Wednesday, January 21, 2009

what kind of homeschooler am i? aka a very "word-filled" wednesday post

juli asked me this question the other day and i figured i'd share the answer here, just in case anyone else is wondering what my style is.

well, i am probably not very stylish because first and foremost, the liturgical year is always at the center of our learning. and because we love our faith dearly, so much of what we learn is faith based. therefore, the church year, the saints and even the seasons are taken into consideration whenever i do any planning. and i only plan 1 month at at time.

i guess you could say i am a bit eclectic because i don't use a packaged curriculum or lesson plans. i usually write my own and/or we go wherever the wind takes us.

now this free-spirited attitude does not apply to math or language arts, but only with regards to social studies, history, science and art.

because i NEED some kind of accountability,the older three are and have been enrolled in charter schools for about seven years.
(yes, i know i am accountable to God for what i do, but HE doesn't often show up in an email or at my house saying, "so, what have the kids been learning?")

i realize that charter is not for everyone, but in my case i appreciate the SAT testing, the scoring helps me to make sure we are at least staying on track in the event that any of my kids want to go to college and i also like for someone else to keep attendance.

my kids have always gotten great SAT scores-not in all subjects, except for my oldest, who does quite well in all his subjects, but they are usually phenomenal in language arts and reading. the middle two struggle with their math a little, but are at grade level, so i don't worry too much about it. they learn when they are ready and some things come with maturity.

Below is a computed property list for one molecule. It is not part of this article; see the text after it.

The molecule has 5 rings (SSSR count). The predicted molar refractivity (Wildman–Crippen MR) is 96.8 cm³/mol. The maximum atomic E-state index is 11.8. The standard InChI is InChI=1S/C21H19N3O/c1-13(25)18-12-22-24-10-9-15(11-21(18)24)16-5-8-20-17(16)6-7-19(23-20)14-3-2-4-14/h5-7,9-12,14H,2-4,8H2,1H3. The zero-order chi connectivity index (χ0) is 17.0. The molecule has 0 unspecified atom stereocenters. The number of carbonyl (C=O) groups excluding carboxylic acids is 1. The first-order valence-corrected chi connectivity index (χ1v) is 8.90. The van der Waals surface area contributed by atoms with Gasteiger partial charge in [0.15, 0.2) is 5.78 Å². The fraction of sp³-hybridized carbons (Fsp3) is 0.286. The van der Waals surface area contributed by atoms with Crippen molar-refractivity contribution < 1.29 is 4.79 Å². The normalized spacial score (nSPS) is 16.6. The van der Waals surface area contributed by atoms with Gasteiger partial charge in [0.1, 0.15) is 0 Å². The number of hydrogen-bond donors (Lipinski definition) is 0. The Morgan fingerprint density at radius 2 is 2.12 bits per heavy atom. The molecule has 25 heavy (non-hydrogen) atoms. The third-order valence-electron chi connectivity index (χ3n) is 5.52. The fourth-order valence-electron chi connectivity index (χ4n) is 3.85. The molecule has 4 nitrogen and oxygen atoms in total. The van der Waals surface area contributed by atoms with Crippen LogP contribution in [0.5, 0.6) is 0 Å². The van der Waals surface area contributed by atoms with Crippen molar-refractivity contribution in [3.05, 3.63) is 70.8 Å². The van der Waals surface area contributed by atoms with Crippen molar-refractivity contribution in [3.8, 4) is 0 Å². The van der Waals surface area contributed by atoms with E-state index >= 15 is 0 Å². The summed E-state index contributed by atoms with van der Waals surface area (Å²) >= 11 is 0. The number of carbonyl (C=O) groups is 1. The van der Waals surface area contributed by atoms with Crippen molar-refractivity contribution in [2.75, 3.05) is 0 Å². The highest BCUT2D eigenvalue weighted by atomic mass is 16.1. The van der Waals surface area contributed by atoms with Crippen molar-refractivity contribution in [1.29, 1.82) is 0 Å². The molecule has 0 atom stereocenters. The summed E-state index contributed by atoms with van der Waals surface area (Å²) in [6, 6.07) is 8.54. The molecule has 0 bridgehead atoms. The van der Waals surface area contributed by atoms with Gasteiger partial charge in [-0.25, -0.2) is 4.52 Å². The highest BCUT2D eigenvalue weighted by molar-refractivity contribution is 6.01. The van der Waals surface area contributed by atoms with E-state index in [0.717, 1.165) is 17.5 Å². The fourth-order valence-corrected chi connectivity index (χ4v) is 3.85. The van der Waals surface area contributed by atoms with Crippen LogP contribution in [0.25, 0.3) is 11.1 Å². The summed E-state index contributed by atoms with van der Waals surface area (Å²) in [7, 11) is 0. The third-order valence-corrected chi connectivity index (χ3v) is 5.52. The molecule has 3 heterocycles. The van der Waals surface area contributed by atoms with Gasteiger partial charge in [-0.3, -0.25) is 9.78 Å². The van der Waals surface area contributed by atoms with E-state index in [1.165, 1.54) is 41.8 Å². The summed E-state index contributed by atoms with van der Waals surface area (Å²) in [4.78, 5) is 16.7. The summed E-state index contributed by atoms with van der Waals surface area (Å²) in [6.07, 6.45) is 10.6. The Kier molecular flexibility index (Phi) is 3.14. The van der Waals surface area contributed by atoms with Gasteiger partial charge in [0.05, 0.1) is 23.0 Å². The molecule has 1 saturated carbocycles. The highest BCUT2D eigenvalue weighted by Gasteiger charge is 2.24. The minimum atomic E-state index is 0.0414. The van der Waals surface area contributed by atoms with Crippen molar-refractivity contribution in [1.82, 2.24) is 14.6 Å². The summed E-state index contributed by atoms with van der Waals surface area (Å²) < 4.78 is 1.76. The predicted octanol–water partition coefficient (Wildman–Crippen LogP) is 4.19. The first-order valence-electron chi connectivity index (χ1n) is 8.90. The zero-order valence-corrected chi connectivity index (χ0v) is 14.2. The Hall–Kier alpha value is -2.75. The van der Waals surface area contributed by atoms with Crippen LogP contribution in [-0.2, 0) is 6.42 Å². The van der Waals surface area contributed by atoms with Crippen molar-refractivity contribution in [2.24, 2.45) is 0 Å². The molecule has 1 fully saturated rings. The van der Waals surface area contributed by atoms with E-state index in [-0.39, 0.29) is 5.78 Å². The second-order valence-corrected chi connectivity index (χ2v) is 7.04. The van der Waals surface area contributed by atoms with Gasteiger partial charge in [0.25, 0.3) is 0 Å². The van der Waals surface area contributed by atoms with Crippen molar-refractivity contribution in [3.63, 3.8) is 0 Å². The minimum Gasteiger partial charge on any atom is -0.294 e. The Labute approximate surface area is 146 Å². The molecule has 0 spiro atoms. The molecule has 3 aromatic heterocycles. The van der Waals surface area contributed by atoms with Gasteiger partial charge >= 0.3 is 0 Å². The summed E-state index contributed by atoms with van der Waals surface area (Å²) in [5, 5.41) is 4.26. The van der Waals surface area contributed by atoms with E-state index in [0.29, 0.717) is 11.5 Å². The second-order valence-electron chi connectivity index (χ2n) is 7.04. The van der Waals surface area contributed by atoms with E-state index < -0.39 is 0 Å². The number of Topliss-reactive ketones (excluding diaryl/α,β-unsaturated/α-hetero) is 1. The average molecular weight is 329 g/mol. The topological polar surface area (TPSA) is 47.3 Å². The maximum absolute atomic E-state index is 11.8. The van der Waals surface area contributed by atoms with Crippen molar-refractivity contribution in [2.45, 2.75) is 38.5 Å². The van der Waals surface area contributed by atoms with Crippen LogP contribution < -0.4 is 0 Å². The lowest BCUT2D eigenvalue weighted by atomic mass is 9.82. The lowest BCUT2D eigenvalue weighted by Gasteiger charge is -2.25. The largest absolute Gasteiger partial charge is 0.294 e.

i only use textbooks for math and right now i am using saxon 4/5 with my daughter and teaching textbooks for middle son, as oldest son is now going to classes 3 days a week and littlest son is 4.

i like both saxon and teaching textbooks because of the teaching CDs, which supplement the curriculum, giving the lecture for the lesson just as they would receive in a classroom setting. this has given me loads more free time to think about other things and i don't take the whole day just to explain math. this became especially invaluable when i had three students doing three different levels of math and a brand new nursing baby.

i started out using lesson plans from our lady of victory when my oldest son was in kindergarten and i have always purchased certain things from them. i love the old-fashioned look to their readers and some of the other books they carry, everything they have is very solidly catholic and is from the 1950's so i don't worry about any "iffy" stuff in their content

unit studies work best for us. i have learned that slow, steady bits of consistent information over a period of a few weeks or even a few days work best. they retain so much more of what they are learning if they are steeped in a subject, doing things that appeal to all of the five senses.

i have and still do purchase curriculum/books from chc, sonlight, beautiful feet, rainbow resource, to name just a few.